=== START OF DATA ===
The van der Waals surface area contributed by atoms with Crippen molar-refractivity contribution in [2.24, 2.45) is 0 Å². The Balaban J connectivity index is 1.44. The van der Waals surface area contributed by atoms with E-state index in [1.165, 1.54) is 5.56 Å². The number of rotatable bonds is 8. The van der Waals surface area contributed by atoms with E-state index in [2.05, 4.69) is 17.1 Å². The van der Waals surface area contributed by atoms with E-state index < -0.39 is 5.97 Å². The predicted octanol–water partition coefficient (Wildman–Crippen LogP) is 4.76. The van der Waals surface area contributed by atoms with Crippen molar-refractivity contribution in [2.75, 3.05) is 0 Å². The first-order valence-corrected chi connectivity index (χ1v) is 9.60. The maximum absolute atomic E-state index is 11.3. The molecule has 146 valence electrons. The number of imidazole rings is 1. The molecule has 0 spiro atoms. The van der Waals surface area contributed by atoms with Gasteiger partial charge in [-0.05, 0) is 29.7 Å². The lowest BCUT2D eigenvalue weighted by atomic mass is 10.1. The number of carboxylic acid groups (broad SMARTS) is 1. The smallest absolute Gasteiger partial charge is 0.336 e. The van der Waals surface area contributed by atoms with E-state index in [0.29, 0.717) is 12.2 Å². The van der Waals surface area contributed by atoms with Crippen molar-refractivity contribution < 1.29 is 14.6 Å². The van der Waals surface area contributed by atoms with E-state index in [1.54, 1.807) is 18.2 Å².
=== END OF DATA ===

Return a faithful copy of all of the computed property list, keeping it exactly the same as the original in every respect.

The van der Waals surface area contributed by atoms with Crippen molar-refractivity contribution in [2.24, 2.45) is 0 Å². The Balaban J connectivity index is 1.44. The van der Waals surface area contributed by atoms with E-state index in [1.165, 1.54) is 5.56 Å². The number of rotatable bonds is 8. The van der Waals surface area contributed by atoms with E-state index in [2.05, 4.69) is 17.1 Å². The van der Waals surface area contributed by atoms with E-state index < -0.39 is 5.97 Å². The predicted octanol–water partition coefficient (Wildman–Crippen LogP) is 4.76. The van der Waals surface area contributed by atoms with Crippen molar-refractivity contribution in [2.75, 3.05) is 0 Å². The first-order valence-corrected chi connectivity index (χ1v) is 9.60. The maximum absolute atomic E-state index is 11.3. The molecule has 146 valence electrons. The number of imidazole rings is 1. The molecule has 0 spiro atoms. The van der Waals surface area contributed by atoms with Gasteiger partial charge in [-0.05, 0) is 29.7 Å². The lowest BCUT2D eigenvalue weighted by atomic mass is 10.1. The number of carboxylic acid groups (broad SMARTS) is 1. The smallest absolute Gasteiger partial charge is 0.336 e. The van der Waals surface area contributed by atoms with E-state index in [0.29, 0.717) is 12.2 Å². The van der Waals surface area contributed by atoms with Crippen molar-refractivity contribution < 1.29 is 14.6 Å². The van der Waals surface area contributed by atoms with E-state index in [1.54, 1.807) is 18.2 Å².